Silver halide photographic images can be captured with an acceptable loss in resolution if an array with at least 2000×3000 pixels is used. A 4000×6000 pixel array is probably closer to optimum. At present, the largest arrays contain about four million pixels in a 2000×2000 array. At this density the arrays are very expensive and still do not produce images with silver halide photographic resolution. If the number of pixels is simply increased in a CCD to satisfy the need for high integration, the chip size is increased. If the number of pixels is increased and their size decreased in order to increase the number of pixels without changing the chip size, the integration of pixels must be greatly enhanced. In this case it is technically difficult to prepare the high density CCD and even if fabrication techniques allow the manufacture of such a CCD, the circuit configuration becomes complicated and the power consumption becomes high, giving rise to new problems.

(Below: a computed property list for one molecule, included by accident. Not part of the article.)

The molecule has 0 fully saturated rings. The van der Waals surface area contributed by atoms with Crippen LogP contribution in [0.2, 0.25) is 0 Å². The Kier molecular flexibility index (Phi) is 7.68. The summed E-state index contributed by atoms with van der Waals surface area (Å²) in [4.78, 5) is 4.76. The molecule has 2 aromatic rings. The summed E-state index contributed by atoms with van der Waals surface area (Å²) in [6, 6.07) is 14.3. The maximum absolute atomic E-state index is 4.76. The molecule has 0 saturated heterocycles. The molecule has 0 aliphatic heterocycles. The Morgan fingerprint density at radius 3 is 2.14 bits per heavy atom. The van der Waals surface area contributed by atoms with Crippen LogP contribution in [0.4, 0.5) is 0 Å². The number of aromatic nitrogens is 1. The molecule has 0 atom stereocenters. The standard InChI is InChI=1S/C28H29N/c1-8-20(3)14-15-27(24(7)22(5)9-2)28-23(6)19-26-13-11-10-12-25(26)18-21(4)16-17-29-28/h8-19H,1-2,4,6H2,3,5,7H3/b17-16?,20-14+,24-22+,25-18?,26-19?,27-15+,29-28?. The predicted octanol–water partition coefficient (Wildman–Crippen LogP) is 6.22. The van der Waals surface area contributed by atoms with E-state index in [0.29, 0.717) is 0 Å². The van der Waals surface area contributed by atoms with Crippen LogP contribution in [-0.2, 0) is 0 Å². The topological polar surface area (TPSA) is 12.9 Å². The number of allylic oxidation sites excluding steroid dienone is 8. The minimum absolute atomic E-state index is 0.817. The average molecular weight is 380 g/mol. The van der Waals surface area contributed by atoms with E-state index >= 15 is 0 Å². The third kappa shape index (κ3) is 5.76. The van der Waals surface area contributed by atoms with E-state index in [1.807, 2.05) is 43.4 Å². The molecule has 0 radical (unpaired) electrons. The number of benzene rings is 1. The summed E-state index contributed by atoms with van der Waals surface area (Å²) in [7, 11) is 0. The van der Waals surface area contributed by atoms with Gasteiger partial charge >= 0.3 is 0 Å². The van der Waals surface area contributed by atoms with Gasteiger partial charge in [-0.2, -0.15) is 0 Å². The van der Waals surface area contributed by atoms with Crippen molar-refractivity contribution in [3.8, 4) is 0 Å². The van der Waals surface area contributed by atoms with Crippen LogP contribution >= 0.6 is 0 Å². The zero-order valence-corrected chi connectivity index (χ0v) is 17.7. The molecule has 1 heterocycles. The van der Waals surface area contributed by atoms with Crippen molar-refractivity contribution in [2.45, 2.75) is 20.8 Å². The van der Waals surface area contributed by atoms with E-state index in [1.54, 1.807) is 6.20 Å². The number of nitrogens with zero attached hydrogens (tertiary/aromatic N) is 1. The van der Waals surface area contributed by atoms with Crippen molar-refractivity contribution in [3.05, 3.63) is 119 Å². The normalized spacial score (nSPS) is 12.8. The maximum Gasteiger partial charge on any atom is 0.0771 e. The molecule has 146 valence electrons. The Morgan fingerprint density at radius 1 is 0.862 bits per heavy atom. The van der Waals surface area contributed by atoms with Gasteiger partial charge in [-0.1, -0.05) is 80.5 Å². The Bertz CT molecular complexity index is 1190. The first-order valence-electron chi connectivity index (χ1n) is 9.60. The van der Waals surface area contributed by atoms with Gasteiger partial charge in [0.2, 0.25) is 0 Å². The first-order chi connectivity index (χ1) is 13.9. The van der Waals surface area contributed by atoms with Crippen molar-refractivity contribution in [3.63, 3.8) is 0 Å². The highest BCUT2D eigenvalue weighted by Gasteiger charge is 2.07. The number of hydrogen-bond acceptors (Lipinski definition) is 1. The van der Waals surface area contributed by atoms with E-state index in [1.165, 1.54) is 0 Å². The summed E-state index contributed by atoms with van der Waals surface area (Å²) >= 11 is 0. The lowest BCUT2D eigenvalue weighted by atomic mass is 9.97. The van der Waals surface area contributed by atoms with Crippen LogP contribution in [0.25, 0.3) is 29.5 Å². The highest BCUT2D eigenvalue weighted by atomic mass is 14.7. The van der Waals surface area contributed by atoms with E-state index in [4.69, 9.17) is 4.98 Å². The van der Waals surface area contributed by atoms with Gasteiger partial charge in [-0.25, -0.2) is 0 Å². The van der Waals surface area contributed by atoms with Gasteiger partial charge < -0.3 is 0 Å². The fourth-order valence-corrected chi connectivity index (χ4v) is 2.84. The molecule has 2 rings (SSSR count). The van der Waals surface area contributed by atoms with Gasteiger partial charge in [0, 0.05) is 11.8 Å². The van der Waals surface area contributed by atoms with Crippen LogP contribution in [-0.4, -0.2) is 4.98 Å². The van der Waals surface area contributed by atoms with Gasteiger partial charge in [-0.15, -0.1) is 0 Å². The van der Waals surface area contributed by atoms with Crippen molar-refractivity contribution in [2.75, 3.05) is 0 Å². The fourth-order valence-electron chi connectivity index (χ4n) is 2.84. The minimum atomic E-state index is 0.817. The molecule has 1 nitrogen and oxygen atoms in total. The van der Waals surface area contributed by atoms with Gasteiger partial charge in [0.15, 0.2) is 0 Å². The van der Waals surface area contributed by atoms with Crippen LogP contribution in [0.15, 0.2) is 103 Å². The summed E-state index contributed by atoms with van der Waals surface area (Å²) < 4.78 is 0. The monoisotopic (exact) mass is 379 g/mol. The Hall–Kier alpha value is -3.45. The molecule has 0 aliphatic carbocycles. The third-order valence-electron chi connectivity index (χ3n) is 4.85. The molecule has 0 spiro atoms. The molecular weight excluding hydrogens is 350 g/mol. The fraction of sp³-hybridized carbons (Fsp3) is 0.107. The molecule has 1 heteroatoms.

In order to address the problem of the number of pixels versus packing density, the CCD may be periodically displaced (dithered) relative to incident image light thereby allowing each pixel to capture information on several adjacent segments of the image. In this fashion a low resolution array can be used to produce high resolution images. The CCD is configured as a sparse array and the image is scanned over the array as disclosed, for example in U.S. Pat. No. 4,633,317 (Uwira et al.). An example of a sparse array is shown in FIG. 1 discussed below. The small dark squares represent the pixel active area and the remaining space is inactive. The value G is the ratio of the active width to the pixel pitch and need not be the same on both axes. If G is 0.5 on both axes, then a 1000×1500 array can be used to produce the same resolution as a 2000×3000 array. To capture an image, the image and array have to be moved relative to each other so that each quadrant of the area defined by the horizontal and vertical pixel pitch fall on the active quadrant as shown in the bottom right pixel in FIG. 1. The art discloses methods for moving an image relative to a CCD array.